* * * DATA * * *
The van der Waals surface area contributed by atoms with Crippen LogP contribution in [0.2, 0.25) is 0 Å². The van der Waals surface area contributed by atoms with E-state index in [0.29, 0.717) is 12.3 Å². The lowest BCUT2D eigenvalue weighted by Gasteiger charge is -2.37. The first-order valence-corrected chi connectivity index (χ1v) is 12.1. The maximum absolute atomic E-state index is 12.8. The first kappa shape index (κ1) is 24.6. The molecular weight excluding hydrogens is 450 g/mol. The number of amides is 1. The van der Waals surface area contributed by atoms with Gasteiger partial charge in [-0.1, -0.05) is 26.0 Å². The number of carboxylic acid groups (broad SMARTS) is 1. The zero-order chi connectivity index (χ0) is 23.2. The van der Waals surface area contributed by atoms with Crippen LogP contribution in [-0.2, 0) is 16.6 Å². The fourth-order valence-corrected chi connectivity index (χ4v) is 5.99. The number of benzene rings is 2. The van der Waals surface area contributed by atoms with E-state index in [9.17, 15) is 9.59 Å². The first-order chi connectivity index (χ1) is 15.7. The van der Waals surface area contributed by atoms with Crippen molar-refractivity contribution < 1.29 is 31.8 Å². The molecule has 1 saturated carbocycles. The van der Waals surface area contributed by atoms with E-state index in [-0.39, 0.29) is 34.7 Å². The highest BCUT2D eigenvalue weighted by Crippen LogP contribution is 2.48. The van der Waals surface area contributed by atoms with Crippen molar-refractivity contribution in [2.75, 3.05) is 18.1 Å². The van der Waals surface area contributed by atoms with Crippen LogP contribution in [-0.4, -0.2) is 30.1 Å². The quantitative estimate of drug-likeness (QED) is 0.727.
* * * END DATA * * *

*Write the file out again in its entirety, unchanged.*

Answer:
The van der Waals surface area contributed by atoms with Crippen LogP contribution in [0.2, 0.25) is 0 Å². The van der Waals surface area contributed by atoms with E-state index in [0.29, 0.717) is 12.3 Å². The lowest BCUT2D eigenvalue weighted by Gasteiger charge is -2.37. The first-order valence-corrected chi connectivity index (χ1v) is 12.1. The maximum absolute atomic E-state index is 12.8. The first kappa shape index (κ1) is 24.6. The molecular weight excluding hydrogens is 450 g/mol. The number of amides is 1. The van der Waals surface area contributed by atoms with Gasteiger partial charge in [-0.1, -0.05) is 26.0 Å². The number of carboxylic acid groups (broad SMARTS) is 1. The zero-order chi connectivity index (χ0) is 23.2. The van der Waals surface area contributed by atoms with Crippen LogP contribution in [-0.2, 0) is 16.6 Å². The fourth-order valence-corrected chi connectivity index (χ4v) is 5.99. The number of benzene rings is 2. The van der Waals surface area contributed by atoms with E-state index in [9.17, 15) is 9.59 Å². The first-order chi connectivity index (χ1) is 15.7. The van der Waals surface area contributed by atoms with Crippen molar-refractivity contribution < 1.29 is 31.8 Å². The molecule has 1 saturated carbocycles. The van der Waals surface area contributed by atoms with E-state index in [-0.39, 0.29) is 34.7 Å². The highest BCUT2D eigenvalue weighted by Crippen LogP contribution is 2.48. The van der Waals surface area contributed by atoms with Crippen molar-refractivity contribution in [2.75, 3.05) is 18.1 Å². The van der Waals surface area contributed by atoms with Crippen LogP contribution in [-0.4, -0.2) is 30.1 Å². The quantitative estimate of drug-likeness (QED) is 0.727.